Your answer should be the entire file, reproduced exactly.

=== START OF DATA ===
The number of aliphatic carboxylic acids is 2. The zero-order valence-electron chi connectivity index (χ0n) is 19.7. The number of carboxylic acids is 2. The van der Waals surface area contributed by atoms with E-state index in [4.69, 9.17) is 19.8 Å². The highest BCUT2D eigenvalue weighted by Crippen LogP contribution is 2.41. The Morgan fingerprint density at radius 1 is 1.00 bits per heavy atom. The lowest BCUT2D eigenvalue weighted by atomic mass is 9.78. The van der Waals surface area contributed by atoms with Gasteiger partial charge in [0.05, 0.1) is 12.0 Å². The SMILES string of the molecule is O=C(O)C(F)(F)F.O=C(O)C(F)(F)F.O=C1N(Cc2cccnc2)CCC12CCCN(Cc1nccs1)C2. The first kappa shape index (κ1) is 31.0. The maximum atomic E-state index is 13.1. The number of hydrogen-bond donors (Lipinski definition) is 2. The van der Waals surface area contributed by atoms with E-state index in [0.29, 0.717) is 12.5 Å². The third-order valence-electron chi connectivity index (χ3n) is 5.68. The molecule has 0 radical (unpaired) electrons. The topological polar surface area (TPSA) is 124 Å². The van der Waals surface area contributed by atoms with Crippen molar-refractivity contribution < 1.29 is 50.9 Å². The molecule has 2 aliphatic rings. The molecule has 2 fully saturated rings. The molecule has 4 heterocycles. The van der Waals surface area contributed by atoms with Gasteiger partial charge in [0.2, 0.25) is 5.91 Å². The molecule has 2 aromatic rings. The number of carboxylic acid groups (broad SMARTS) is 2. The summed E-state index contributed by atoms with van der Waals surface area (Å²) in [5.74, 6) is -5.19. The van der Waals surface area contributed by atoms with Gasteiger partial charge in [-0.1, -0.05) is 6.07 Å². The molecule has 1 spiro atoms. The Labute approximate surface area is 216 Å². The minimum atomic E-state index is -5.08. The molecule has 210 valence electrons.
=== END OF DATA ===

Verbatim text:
The number of aliphatic carboxylic acids is 2. The zero-order valence-electron chi connectivity index (χ0n) is 19.7. The number of carboxylic acids is 2. The van der Waals surface area contributed by atoms with E-state index in [4.69, 9.17) is 19.8 Å². The highest BCUT2D eigenvalue weighted by Crippen LogP contribution is 2.41. The Morgan fingerprint density at radius 1 is 1.00 bits per heavy atom. The lowest BCUT2D eigenvalue weighted by atomic mass is 9.78. The van der Waals surface area contributed by atoms with Gasteiger partial charge in [0.05, 0.1) is 12.0 Å². The SMILES string of the molecule is O=C(O)C(F)(F)F.O=C(O)C(F)(F)F.O=C1N(Cc2cccnc2)CCC12CCCN(Cc1nccs1)C2. The first kappa shape index (κ1) is 31.0. The maximum atomic E-state index is 13.1. The number of hydrogen-bond donors (Lipinski definition) is 2. The van der Waals surface area contributed by atoms with E-state index in [0.29, 0.717) is 12.5 Å². The third-order valence-electron chi connectivity index (χ3n) is 5.68. The molecule has 0 radical (unpaired) electrons. The topological polar surface area (TPSA) is 124 Å². The van der Waals surface area contributed by atoms with Crippen molar-refractivity contribution < 1.29 is 50.9 Å². The molecule has 2 aliphatic rings. The molecule has 2 fully saturated rings. The molecule has 4 heterocycles. The van der Waals surface area contributed by atoms with Gasteiger partial charge in [0.2, 0.25) is 5.91 Å². The molecule has 2 aromatic rings. The number of carboxylic acid groups (broad SMARTS) is 2. The summed E-state index contributed by atoms with van der Waals surface area (Å²) in [5.74, 6) is -5.19. The van der Waals surface area contributed by atoms with Gasteiger partial charge in [-0.1, -0.05) is 6.07 Å². The molecule has 1 spiro atoms. The Labute approximate surface area is 216 Å². The minimum atomic E-state index is -5.08. The molecule has 210 valence electrons.